So I like to run. I do not run fast, not even close. I am sure I look like I am staggering down the road at times because I don't get enough rest (KIDS!!) and I likely drink more coffee than water so I get a bit dehydrated but I run. I do not run for weight management or weight loss. I do not run to give myself permission to eat whatever I choose ( I feel I am allowed to eat whatever I choose regardless of my physical activity that day). I run because it makes me feel good. Not just physically but mentally. I struggled with postpartum depression after both of my kids. It was not a great place to be living. But running helped. It was meditative for me. It allowed me time to take deep breaths, to look at the sun (or rain I kinda like running in the rain), to listen to music that had swear words (!), and to feel like I was moving forward at a time in my life when I felt stuck and alone. I have continued running since. In order for me to keep "moving forward" and not just give all my time to my kids I sign up for races. I have no expectation of winning and sometimes the goal is just to finish but I show up at these events knowing that the last 12 weeks of training for this was more for my mental state than the time I get when I finish.
Almost 2 weeks ago I ran in the Goodlife Toronto Half Marathon. For those of you that do not know the half marathon is 21.1km (13.1 miles). I had been sick leading up to it and was actually going to withdraw but I decided that I need to be a positive role model to my kids and finish what I signed up to do. So I went alone to Toronto very early on that chilly Sunday morning and as I waiting in my starting corral - the last one as I mentioned I am slower- I looked around at all the bodies standing with me. There were women and men of various ages and sizes standing all around me talking to each other. Many were talking about being nervous, hoping they finished, some talked about how chilly it was, 2 men were discussing the breakfast they were planning on having after in great detail (sausage, bacon and eggs if you are wondering) but one woman's voice stuck out to me. I heard her say to her (I am assuming) friend that " I didn't lose enough weight to be here". I almost screamed "WTF! You are about to be a total badass and run 21.1km down one of the coolest streets in the world. How can your last thoughts on that be about your weight?!?!" But I didn't yell that because the horn went off and the crowd surged forward. I spent about the first 3km really wondering about that voice. Wondering if she was enjoying her run. Wondering if she noticed the CN Tower from our vantage point. Wondering who she was so I could find her and tell her that she is a rock star for setting a goal and making it to that start line.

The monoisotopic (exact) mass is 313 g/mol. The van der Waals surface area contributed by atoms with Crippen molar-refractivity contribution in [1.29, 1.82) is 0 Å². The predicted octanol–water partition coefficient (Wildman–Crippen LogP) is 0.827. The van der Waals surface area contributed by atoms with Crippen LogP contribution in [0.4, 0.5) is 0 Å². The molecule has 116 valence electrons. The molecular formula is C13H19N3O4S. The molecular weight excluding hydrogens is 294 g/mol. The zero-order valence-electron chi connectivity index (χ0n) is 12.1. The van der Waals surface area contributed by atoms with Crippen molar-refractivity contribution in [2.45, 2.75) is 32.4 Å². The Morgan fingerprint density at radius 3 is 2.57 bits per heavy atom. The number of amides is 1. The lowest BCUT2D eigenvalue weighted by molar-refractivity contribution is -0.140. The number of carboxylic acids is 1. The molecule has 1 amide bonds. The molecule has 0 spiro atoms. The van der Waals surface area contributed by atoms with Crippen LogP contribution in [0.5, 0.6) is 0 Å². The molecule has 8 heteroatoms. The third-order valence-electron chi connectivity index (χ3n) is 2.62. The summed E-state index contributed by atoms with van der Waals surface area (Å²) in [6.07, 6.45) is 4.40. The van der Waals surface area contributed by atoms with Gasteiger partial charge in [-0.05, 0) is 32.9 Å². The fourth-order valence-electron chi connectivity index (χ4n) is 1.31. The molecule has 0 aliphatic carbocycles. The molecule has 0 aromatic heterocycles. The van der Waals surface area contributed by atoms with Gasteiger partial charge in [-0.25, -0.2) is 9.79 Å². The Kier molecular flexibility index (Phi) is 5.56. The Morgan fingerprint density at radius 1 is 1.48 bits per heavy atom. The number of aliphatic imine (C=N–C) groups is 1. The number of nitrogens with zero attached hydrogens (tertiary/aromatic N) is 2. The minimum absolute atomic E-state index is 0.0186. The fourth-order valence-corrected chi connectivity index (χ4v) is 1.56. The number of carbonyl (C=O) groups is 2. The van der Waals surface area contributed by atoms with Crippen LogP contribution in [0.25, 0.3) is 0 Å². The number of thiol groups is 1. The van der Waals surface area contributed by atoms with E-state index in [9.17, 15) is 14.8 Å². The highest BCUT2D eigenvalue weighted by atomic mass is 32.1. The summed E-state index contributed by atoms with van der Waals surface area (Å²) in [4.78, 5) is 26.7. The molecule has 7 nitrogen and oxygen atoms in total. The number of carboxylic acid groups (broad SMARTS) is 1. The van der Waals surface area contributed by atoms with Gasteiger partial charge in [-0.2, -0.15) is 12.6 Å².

I had kinda forgotten about that comment as the race was very difficult for me that day and I had my own moments of tears on the course (full disclosure- actually following a training plan is important- doing half the plan then not running for 3 weeks prior to race is not advisable). But I was reminded of it yesterday when the email came saying "your race photos are ready". So at larger races there are usually photographers on the course taking your picture to commemorate the experience. I looked at the photos and thought "Man you do not look pretty when you run" and " you really do not have runners thighs". Then BAM! I totally had to WTF myself! My realization of "wow you looked at your physical self in that moment not the internal struggles you were going through at that time" was disconcerting. I did what I spend so much of my time trying to get others not to do. I shamed my body when it carried me 21.1kms over 2hrs and 36mins!! It was F'ing amazing! My body did not let me down that day my brain (and lungs asthma is a pain) did. So I have realized that no matter how long I have been practicing self love or body acceptance I still will throw down some self hatred when vulnerable. I should never have judged the woman on the starting line for her comments-even a tiny bit- because she was likely being vulnerable in the only way she knows how in our weight obsessed culture.
So I am going to continue to work on myself while I work with others to overcome body shaming and issues with self worth. And this coming Sunday I am going to lace up my running shoes once again, toe that starting line (from the back of the pack) and run 21.1km all the while reminding myself that my body is badass and it carries me through this race and this life and it deserves to be honoured. I may even buy a race photo to remind myself of that...
Until next time be unapologetically you will I be unapologetically me